The design of Lyndale Avenue bridge over I-494 was unveiled yesterday at Bloomington City Hall. Unfortunately the low turn out (about 12 people) to see the design probably reflects the poor time slot that the viewing was put into (4:00pm-7:00pm). However, the Bloomington city staff that were there were very accommodating to myself and another person that arrived late at kept showing past 7:00pm.

It was nice to see TKDA‘s street scape designs and nicer still to see attempts to correct and improve upon the lack of street scape design from a similar design on the Penn Avenue Bridge. It has the same pressed faux brick concrete on the sidewalk that Penn Avenue has but unlike Penn the median islands have planting, trees and shrubs over the land areas of the islands. However, it looks like most of the islands are going to be combination of concrete and landscape rock (rock mulch), in a design that I would imagine must look pretty from the airplanes would not have any visual impact what so ever from car of pedestrian point of view. The other problem with the concrete rock mulch combination is that it does nothing to help reduce or eliminate the “Heat island” that is created with vast spaces of stone and pavement. Yet another problem with rock is it seems to be inviting trouble by having a collection of rock sitting next an overpass, but maybe I am just a pessimist when it comes to my faith in humanity and lack of belief that no kids will throw rocks over the bridge. So while the light colored concrete and rock proposed is better than asphalt, better still is the use of vegetation.

I can understand TKDA, the designers of the bridge, concerns with site lines and root systems effecting the bridge however, the best solution it seems would be the use of prairie grasses which are drought tolerant and low growing instead of concrete and rock mulch. The biggest problems with prairie grasses, are first to get established they do need to be maintained for the first two years and also problem of perception. Richfield is a city that appreciates its mowed lawns and it may have a difficult time adjusting to unmowed islands. However, Minneapolis made the change of attitude and no longer boats out lawn mowers to mow the islands on Lake of the Isles, Powerhorn, and Loring Park – I think Richfield can make the adjustment too.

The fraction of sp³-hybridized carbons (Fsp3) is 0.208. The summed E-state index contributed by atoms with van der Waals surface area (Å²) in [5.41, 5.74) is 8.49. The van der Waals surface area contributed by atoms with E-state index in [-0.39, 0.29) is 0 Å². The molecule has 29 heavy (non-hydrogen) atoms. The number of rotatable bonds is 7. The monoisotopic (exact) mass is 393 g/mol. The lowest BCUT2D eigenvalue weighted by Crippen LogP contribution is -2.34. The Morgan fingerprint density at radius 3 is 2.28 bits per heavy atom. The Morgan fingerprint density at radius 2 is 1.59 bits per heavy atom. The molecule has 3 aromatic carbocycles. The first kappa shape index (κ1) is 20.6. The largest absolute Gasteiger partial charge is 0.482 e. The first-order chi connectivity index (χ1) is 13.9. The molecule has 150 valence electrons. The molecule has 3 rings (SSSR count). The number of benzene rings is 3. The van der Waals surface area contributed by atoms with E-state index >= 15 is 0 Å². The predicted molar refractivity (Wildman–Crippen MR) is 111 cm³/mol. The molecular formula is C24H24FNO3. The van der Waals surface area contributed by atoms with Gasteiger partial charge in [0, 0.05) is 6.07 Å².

River Woman by Amy CordovaThe design also showed an increased if not interesting use of railings. Which I while I think it is a good start I think there could be much to improve on. First, they put railing in-front of the islands. It is an interesting but not all necessary. The islands do not need barrier protection from traffic. This is not done with Penn so I imagine it is not needed and it only for effect. But what is the effect? First if the islands are landscaped with plantings, the effect will be to block them from view of cars using Lyndale and somewhat from the pedestrians. The railings have an unfortunate design of concrete for the bottom half and metal railings on the top. Better would be to do what was done near the 76th Street over I-35W Bridge which was metal railings set in concrete posts that go most of the way down exposing the landscaping or to do away with the idea of railings all together. The other problem with the railings is this design creates is a loooong corridor effect. Better would be to break it up with simple unique designs in each island center, using designs not unlike the work by Amy Cordova on Saint Paul’s West Side which consists of organically cut thick plate steel which is allowed to rust naturally. Together with the mosaic on the retaining wall the natural vegetation surround, it makes a stunning yet subdued effect.

The artwork in the island centers would probably cost less than the railing in front of the island centers. That being said, it is important to note that the cost of aesthetic improvements in the design are just a fraction of the over all bridge cost. The decision to upgrade and over build the bridge to a diamond design vs. the lower cost traditional bridge design probably added far more to the overall cost of the bridge than any street scaping improve ever could add.

Hopefully when the city posts the designs on their web site I will have something to show rather than describe.